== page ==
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Cobblers

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Much of the work in the developing world relies on self employment. Be it farming, fisheries, a small retail operation or repairing products like cobblers or seamstresses. In South Asia and sub-Saharan Africa, self employment accounts for over 70 per cent of the workforce *.

my tie-dye Toms are here! I LOVE THEM. thank you @annzas!!!!!!!
A pair of tie-dyed Toms shows by Rachel

Let’s use the brand TOMS for a thought experiment about self employed cobblers.

TOMS brand purpose came from supplying shoes to the poor. The brand story was that the founder met a lady in Argentina who was providing shoes to shoeless children. The iconic TOMS shoe is actually an alpargata. This is a style popular in Argentina. Blake Mycoskie came up with the TOMS name from ‘tomorrow’. The business promised to donate a pair of shoes for everyone bought.

You could argue that those people who get the shoes, would likely be unable to buy their own. That it isn’t disrupting delicate market economies and the livelihood of some people in the developing world. But if you could afford to buy local shoes and chose to wear a donated pair – it would be rational decision to make. That would then disrupt the delicate market for cobblers.

Globalisation

Back when cobblers and boot makers started to disappear from the high street in the UK, the work started to disappear gradually. There was also a long process of industrialisation to make up for the jobs being lost. There was a process of creation and disruption in the job market. Cobblers business of shoe repairs and boot making bifurcated:

  • The Timpson type model that can repair some issues with modern formal shoes. The heels can be repaired on women’s shoes if they snap off. They cut keys, change watch straps, fit watch batteries and do engravings to keep the business ticking over
  • The Jermyn Street model where one buys a pair of shoes at a premium. They are made on a last with your name on; and repaired and resoled as necessary

A lot of people now wear sneakers and casual shoes for most of the time. The way that they’re manufactured means that there is little that can be done to repair them.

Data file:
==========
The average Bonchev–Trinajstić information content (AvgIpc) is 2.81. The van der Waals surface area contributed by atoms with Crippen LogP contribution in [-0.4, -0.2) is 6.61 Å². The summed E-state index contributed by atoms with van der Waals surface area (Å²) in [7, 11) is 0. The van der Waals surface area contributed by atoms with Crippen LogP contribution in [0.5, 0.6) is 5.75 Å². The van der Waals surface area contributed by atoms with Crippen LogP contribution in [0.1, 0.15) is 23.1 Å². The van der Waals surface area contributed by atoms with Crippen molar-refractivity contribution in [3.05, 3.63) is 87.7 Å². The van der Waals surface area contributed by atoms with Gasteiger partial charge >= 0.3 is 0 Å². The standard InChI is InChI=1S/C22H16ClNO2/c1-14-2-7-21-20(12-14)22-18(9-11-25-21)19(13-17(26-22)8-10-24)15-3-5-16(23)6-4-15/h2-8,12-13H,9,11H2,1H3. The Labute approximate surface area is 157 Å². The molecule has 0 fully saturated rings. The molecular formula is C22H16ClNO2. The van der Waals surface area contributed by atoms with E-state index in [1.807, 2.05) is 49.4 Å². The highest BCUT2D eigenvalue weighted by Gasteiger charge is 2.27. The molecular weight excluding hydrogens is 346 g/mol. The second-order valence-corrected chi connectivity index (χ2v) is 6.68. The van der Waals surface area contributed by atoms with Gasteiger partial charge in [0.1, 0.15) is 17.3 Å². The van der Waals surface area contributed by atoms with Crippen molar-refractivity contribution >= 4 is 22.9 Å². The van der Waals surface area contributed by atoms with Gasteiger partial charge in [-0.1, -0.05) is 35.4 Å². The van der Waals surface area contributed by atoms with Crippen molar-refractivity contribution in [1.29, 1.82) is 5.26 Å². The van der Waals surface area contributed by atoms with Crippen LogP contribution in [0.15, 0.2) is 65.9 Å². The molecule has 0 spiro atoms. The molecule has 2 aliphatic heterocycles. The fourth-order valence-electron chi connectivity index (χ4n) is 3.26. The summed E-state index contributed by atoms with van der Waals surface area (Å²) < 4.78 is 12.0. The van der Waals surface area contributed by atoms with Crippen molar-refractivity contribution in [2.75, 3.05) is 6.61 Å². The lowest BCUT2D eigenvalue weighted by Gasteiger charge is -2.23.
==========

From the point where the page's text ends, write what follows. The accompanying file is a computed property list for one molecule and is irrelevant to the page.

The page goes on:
So going to a cobbler is no longer a mainstream regular activity for much of UK society. I very rarely wear formal shoes. I have a pair of black leather loafers by Churchs. I used to get them repaired by and old Irish gentleman called Mr Cavanagh. He eventually closed his shop when the business rates meant it was no longer viable. But until he closed I would bring shoes home to be repaired by him, as my Mam and Dad had also done.

Getting back to our developing world cobblers. The problem in a lot of developing world countries is that there isn’t a similar employment substitution happening for local cobblers. Donated shoes come on top of deindustrialisation. TOMS does try to negate this impact and currently manufactures shoes in Kenya, India, Ethiopia and Haiti.

But most manufacturing has been centralised in South and East Asia.

Brand purpose and unintended consequences

Mark Ritson discussed how brand purpose shouldn’t boost profit, but should become before profit **. When Uncle Ben’s changes its name to Ben’s *** and Aunt Jemima **** because of racial overtones, that isn’t brand purpose (or putting purpose into a brand).

When an FMCG company stops using palm oil in their food products, that isn’t brand purpose. Brand purpose would be putting money into ways to support farmers so that they didn’t resort to slash and burn palm oil plantations.

More marketing related content here.

IZA World of Labor – Self-employment and poverty in developing countries *

Marketing Week – A true brand purpose doesn’t boost profit, it sacrifices it**

Marketing Week – Mars put purpose into Uncle Ben’s rebrand ***

Business Insider – 15 racist brands, mascots, and logos that were considered just another part of American life ****